Monthly Archives: January 2019

Junior Rams flying Muswellbrook flag

THE Muswellbrook Rams under-18s will fly the local flag for the club in this weekend’s Hunter Valley Group 21 grand finals.
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While the organisation’s other grades have all bowed out of the premiership race, the young guns face off against the Denman Devils at Greta Central Oval on Sunday.

But, they’ll have their work cut out for them.

“Denman has been the form side all year,” Rams’ co-coach Steve Haylen said.

“We’re definitely going into the match as the underdogs.

“The Devils beat us in the major semi a fortnight ago, but we knocked over the Singleton Greyhounds last weekend.

“That was a great effort by the boys.

“They played some gritty league and didn’t give up, which pleased myself and fellow coach Matt Durham.”

Despite the previous results between the two clubs in 2014, Haylen said Sunday’s encounter was anyone’s for the taking.

“We know what to expect from Denman; they’re pretty strong in the forwards,” he told the Chronicle.

“Our guys need to keep it simple, cut back on mistakes and work to our strengths.

“We’ll be concentrating on our game, not the Devils.

“If the guys play to the best of their ability, I think we’ve got the side to win it.”

The under-18 match kicks off at 10.25am.

In reserve grade (1.10pm) and women’s league tag (11.55am), the Scone Thoroughbreds face the Singleton Greyhounds in both fixtures.

LOCAL HOPES: The Muswellbrook Rams under-18 squad, back from left, Michael Upton (manager), Jacob Connor, Steve Haylen (coach), Sam Heriot, Rohan Pottinger, Mitch Taylor, Brady Benkovic, Andrew Pritchard, Jacob Kennedy, Jayden Sampson, Noa Durham, Seaton Graham, Matt Durham (coach), Gus Mather (trainer); and, front from left, Nathaniel Hoffman, Mark Glew, Shelby Stevens, Ryan Holman, Beau Dixon, Ryan Symington, James Collins, Jackson Anshaw, Curtis Farrell, Kyle Robertson and Gary Jones (trainer).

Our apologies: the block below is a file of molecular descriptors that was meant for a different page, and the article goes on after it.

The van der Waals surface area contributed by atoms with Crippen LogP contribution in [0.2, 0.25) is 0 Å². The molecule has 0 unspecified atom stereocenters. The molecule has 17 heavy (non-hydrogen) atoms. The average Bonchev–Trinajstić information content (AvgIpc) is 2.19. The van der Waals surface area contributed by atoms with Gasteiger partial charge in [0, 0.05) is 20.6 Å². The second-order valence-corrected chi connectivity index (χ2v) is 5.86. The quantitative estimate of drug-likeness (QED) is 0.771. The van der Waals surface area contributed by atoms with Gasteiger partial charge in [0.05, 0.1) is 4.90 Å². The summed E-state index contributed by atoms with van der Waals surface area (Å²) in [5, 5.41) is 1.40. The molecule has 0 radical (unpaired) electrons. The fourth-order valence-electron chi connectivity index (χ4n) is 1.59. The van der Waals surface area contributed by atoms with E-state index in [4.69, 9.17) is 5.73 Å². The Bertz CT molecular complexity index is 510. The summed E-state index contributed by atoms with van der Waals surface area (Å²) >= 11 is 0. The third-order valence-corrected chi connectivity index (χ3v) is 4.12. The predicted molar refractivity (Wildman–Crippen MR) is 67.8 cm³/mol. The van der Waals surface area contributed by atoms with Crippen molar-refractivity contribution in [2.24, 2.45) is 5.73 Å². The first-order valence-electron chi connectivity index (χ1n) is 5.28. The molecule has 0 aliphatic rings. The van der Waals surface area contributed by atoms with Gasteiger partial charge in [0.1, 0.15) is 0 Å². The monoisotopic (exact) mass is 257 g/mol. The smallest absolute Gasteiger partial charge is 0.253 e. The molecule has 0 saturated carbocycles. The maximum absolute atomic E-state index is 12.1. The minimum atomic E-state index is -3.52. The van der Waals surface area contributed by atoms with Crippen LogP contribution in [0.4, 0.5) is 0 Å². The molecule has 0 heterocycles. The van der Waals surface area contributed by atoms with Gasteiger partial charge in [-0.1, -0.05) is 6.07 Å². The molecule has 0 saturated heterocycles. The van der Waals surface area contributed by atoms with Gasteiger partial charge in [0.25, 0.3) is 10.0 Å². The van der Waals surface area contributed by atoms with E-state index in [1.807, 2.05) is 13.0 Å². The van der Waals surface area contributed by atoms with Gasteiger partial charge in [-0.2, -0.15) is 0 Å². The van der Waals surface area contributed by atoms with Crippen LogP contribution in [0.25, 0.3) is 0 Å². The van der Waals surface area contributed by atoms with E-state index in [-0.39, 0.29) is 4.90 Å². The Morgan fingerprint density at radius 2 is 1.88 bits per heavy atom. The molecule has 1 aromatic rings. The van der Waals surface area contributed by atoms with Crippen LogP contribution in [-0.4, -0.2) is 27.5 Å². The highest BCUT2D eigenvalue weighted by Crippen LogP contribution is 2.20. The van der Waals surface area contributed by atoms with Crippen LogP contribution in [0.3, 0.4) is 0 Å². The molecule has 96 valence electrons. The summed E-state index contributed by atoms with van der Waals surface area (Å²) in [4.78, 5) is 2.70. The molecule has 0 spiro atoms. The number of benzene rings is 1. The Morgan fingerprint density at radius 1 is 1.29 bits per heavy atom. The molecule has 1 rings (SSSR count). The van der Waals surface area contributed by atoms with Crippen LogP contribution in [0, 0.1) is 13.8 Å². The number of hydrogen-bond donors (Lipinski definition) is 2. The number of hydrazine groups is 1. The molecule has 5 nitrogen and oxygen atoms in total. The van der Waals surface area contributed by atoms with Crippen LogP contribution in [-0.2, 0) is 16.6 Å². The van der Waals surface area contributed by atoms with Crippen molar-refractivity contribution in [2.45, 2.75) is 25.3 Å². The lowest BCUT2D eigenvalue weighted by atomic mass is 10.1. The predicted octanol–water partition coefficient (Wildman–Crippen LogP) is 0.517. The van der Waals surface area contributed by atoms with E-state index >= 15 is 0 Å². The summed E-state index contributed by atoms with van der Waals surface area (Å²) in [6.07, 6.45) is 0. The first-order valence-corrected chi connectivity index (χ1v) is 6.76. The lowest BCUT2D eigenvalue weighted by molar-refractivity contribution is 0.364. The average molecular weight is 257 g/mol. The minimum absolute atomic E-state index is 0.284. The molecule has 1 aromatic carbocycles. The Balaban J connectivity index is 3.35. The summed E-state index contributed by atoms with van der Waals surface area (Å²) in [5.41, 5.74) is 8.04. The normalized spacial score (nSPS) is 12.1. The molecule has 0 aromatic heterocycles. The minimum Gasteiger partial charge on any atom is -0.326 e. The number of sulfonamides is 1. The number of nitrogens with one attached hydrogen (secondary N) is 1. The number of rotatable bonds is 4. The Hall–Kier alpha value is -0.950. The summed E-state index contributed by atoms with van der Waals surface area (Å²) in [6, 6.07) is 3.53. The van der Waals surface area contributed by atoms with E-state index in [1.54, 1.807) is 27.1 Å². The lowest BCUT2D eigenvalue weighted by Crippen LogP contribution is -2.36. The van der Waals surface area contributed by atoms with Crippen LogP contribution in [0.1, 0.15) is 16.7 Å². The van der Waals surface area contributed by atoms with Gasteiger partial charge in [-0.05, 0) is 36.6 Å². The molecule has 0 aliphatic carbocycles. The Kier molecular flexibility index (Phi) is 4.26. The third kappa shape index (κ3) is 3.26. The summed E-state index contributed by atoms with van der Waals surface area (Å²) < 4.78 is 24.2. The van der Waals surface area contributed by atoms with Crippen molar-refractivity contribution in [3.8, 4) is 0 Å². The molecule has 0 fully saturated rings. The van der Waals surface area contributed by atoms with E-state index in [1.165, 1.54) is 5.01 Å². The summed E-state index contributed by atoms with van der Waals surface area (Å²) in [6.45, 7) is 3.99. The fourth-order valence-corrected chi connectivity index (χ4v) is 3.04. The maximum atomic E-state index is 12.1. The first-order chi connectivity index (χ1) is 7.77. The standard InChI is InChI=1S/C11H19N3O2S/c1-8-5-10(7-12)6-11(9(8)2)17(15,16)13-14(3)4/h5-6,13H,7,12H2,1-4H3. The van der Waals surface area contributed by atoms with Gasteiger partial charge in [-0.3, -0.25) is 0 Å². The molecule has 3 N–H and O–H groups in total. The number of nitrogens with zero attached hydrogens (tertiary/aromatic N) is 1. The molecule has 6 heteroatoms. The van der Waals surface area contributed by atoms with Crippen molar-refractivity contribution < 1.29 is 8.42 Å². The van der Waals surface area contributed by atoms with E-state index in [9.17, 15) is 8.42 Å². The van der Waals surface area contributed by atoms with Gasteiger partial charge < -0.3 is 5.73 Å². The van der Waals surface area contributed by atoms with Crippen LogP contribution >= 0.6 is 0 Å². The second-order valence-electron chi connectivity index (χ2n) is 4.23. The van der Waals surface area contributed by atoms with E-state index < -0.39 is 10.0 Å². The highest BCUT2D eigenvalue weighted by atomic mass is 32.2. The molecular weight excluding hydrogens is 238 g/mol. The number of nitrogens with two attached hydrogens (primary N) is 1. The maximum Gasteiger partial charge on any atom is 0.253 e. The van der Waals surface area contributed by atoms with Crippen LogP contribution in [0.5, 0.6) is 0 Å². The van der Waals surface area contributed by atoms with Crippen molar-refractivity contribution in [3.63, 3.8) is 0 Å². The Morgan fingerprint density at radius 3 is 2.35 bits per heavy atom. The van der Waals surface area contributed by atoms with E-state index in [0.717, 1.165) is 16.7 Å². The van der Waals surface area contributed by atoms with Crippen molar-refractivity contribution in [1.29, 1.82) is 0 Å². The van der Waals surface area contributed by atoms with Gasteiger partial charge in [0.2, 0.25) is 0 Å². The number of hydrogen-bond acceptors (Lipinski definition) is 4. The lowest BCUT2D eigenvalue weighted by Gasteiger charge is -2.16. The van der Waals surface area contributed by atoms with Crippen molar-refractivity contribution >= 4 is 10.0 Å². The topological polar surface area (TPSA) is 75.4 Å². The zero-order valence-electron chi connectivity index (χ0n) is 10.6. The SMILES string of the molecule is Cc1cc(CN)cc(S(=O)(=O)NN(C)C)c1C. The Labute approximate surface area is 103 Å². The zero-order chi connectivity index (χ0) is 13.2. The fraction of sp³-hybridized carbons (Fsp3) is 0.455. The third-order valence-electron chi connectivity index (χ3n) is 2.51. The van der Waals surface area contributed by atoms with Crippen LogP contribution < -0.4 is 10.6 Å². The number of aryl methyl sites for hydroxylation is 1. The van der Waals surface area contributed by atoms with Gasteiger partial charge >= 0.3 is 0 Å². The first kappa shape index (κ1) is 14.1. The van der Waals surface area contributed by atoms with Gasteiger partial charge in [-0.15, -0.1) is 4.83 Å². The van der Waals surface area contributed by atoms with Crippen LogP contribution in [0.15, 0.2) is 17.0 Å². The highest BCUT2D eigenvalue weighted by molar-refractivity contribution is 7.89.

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Design for small spaces

Design for small spaces Ligne Roset’s Ploum sofa, designed by Ronan and Erwan Bouroullec.
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Designer Nick Rennie will exhibit at Living Large In Small Spaces.

Ligne Roset’s Serpertine chair, designed by Eléonore Nalet.

The Ruché bed, designed by Inga Sempé and part of the Ligne Roset product range.

Nick Rennie’s CHART rug in blue, part of the Ligne Roset range available from DOMO.

Interior designer Hamish Guthrie.

TweetFacebookLiving It Large In Small Spaces exhibition, which is set to highlight the benefits of good design and a smaller space.

The exhibition will run for two weeks from September 5 at Allpress, within the urban precinct of Collingwood in Melbourne, and will feature products from the luxe French furniture brand Ligne Roset.